Renewable, Salvaged and Recycled Materials

A material that will generate quickly in nature is a renewable material. A great example is bamboo since it matures quickly, in roughly 5-7 years. Further to that, bamboo does not need any pesticides to grow and requires little water. When one thinks of all the vast items that bamboo is made into it seems like a miracle plant. It is made into furniture, cloths and flooring to name a few! Since bamboo is a soft, fast-drying, absorbent and biodegradable material it is a great choice for kid’s clothing and bedding. Other examples of renewable resources: organic cotton (also great for kids), wool, wheatboard and cork.

Keeping things from the landfills and preventing new things from being made is great for the environment and your pocket book! These materials or items are referred to as recycled or salvaged. Used items of varying materials, like toys and bedding do not have any off-gas (it’s long gone) and are therefore better for our family’s over-all health. Products that contain post-consumer recycled content are also a better environmental choice, like toilet paper/tissue made from recycled paper.

Often, used items are not only cheaper, but more unique and more durable. Antique furniture pieces are often examples of unique and durable home décor items that are actually greener because they are being reused over and over again. As long as your antique piece does not contain led-based paints, chances are it is also a chemical-free option since its age means that there is no off-gas or VOC (volatile organic compounds).

Buying things that are made locally is also a great way to stay green and to support your community. Web-sites like etsy.com are a great way to make purchases directly from those who make it. Many makers are embracing a technique known as “up-cycle”, meaning it is something new made from old materials or waste materials with little to no value. It is recycling and salvaging at its best. How green is that?

References/Recommended Reads:

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11 responses to “Renewable, Salvaged and Recycled Materials”

  1. Emanuel Bracy

    Very interesting info. I totally agree. Perfect just what I was searching for!

  2. mommy to James & Etta

    Let’s stop consuming so much people! We need to leave a better planet then we received for our children. Our place on this earth is a privilege, not our right to destroy it.

  3. Jayne Charleston

    People need to re-think the stuff they buy. Most things are made from extracting something valuable from the environment. I love how you highlighted that by stating that “nothing is new”. We are really disconnected in our buying process. Most of the items we buy not only hurt the environment but another person who made it. Somehow when it winds up in the store all we see is how pretty it looks. We become tempted, we buy and disconnect ourselves from the impact. I am happy to find a site that is talking about this and is trying to create community around natural parenting. Thanks!

  4. Arlene Mckenzie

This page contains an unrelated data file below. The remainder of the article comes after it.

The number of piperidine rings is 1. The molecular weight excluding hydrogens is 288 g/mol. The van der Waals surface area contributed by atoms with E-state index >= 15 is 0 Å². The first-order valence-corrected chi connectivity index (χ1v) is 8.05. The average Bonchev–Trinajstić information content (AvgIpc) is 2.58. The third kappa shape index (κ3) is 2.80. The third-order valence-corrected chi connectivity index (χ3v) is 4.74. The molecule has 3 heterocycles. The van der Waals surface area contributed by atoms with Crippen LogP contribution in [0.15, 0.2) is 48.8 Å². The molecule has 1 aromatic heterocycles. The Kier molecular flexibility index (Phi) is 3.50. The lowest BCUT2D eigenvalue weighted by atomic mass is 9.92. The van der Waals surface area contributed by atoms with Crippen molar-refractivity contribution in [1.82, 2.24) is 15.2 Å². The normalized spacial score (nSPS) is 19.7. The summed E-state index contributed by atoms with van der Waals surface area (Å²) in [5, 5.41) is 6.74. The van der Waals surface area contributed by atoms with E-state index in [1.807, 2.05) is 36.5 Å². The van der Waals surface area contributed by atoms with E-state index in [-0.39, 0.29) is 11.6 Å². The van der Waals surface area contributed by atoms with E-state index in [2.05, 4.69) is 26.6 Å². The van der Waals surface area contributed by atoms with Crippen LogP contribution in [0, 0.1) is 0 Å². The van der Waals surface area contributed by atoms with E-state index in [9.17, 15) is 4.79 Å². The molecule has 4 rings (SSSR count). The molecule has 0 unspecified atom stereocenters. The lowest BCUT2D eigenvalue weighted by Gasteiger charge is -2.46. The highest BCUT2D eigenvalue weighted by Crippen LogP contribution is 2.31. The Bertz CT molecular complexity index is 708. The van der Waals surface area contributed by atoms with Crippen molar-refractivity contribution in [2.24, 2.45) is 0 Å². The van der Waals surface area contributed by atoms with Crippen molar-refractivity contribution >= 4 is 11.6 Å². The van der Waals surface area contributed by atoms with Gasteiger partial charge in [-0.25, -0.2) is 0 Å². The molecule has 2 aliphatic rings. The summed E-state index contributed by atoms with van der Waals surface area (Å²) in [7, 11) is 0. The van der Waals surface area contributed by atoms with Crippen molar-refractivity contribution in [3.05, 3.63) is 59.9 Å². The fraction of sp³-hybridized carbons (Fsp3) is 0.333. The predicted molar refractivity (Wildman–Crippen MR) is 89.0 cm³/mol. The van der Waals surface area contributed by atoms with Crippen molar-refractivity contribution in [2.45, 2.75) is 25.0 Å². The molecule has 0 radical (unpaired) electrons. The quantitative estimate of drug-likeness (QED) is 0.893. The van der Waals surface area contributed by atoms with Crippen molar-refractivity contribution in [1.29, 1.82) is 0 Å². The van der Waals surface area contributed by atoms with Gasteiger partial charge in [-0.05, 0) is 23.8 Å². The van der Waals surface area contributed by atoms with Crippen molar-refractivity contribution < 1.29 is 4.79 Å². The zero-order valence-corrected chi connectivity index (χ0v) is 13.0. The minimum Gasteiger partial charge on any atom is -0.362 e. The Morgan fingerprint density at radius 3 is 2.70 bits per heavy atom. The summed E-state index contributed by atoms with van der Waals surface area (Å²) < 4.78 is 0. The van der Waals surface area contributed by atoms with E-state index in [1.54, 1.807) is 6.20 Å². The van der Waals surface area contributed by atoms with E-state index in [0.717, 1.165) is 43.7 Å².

Love this site!

  5. James Colden

    We really need to re-use the items that are already in existence. People also need to get off the treadmill of buying more and spending more, just to keep up with societal pressures. We cannot buy happiness. Instead we should use our money to buy time – time away from work and the regular 9-5 to be with our family and friends; to do what is really important. I for one think we all spend to much time working while we get further and further into debt. We should have more time to do the things we love, like read great blog posts like this. Cheers!

  6. Terry Brasing

    Wow, marvelous blog post! Keep ’em coming.

  7. Vicki

    Great post. Thanks!

  8. Amy Belonski

    There is enough “stuff” in this country that we really don’t need to keep making more “new” things. I loved that you pointed out that “new” really isn’t real since everything comes from somewhere. What we think of new is really just freshly processed “stuff” that we don’t need, robbing the planet of its precious resources. Why is there such a stigma when shopping second hand? Some of my best buys have been “used” and I always feel like I am the smarter one since I got such a bargain. We really need to stop trying to “keep up with the Jones” – defining ourselves through the expensive things we buy is just plain silly. Great post!

  9. Marc

    I agree completely with what you wrote. Great Stuff. Keep it up

  10. Arlene Reamondy

    Great post and awesome web-site!

  11. Stanley K

    I love that this post is talking about re-using materials instead of just buying “new”. It seems crazy to buy anything new because there is already too much stuff on the planet. Why does everyone want the newest thing, instead of saving money for what matters – like education and organic food, or perhaps giving to someone else who needs it more than you do?!? Thanks for this great site that talks about the importance of consuming a lot less! As parents, we need to teach our children the value of good relationship and protecting the planet, not buying our self-worth.

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